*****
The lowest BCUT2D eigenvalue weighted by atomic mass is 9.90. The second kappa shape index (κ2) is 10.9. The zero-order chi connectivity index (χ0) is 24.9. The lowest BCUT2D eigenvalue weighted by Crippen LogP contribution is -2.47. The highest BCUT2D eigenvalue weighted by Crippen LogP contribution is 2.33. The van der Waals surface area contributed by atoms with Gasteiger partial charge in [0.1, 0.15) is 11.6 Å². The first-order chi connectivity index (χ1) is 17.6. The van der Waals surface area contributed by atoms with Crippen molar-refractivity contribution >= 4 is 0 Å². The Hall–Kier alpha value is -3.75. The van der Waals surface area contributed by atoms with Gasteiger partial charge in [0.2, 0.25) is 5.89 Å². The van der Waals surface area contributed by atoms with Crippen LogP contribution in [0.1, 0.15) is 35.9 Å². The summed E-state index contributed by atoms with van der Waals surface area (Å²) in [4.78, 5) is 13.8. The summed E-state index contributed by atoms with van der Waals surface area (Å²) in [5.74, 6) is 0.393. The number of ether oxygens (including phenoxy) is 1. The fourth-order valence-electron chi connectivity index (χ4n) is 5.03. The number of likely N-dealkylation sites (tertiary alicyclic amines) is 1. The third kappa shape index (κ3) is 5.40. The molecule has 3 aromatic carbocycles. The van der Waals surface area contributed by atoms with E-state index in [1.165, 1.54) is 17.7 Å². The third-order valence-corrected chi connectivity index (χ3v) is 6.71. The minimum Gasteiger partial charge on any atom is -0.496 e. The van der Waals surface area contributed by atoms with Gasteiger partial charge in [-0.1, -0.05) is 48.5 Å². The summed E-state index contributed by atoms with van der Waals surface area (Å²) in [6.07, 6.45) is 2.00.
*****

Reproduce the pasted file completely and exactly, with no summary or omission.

The lowest BCUT2D eigenvalue weighted by atomic mass is 9.90. The second kappa shape index (κ2) is 10.9. The zero-order chi connectivity index (χ0) is 24.9. The lowest BCUT2D eigenvalue weighted by Crippen LogP contribution is -2.47. The highest BCUT2D eigenvalue weighted by Crippen LogP contribution is 2.33. The van der Waals surface area contributed by atoms with Gasteiger partial charge in [0.1, 0.15) is 11.6 Å². The first-order chi connectivity index (χ1) is 17.6. The van der Waals surface area contributed by atoms with Crippen molar-refractivity contribution >= 4 is 0 Å². The Hall–Kier alpha value is -3.75. The van der Waals surface area contributed by atoms with Gasteiger partial charge in [0.2, 0.25) is 5.89 Å². The van der Waals surface area contributed by atoms with Crippen LogP contribution in [0.1, 0.15) is 35.9 Å². The summed E-state index contributed by atoms with van der Waals surface area (Å²) in [4.78, 5) is 13.8. The summed E-state index contributed by atoms with van der Waals surface area (Å²) in [5.74, 6) is 0.393. The number of ether oxygens (including phenoxy) is 1. The fourth-order valence-electron chi connectivity index (χ4n) is 5.03. The number of likely N-dealkylation sites (tertiary alicyclic amines) is 1. The third kappa shape index (κ3) is 5.40. The molecule has 3 aromatic carbocycles. The van der Waals surface area contributed by atoms with E-state index in [1.165, 1.54) is 17.7 Å². The third-order valence-corrected chi connectivity index (χ3v) is 6.71. The minimum Gasteiger partial charge on any atom is -0.496 e. The van der Waals surface area contributed by atoms with Gasteiger partial charge in [-0.1, -0.05) is 48.5 Å². The summed E-state index contributed by atoms with van der Waals surface area (Å²) in [6.07, 6.45) is 2.00.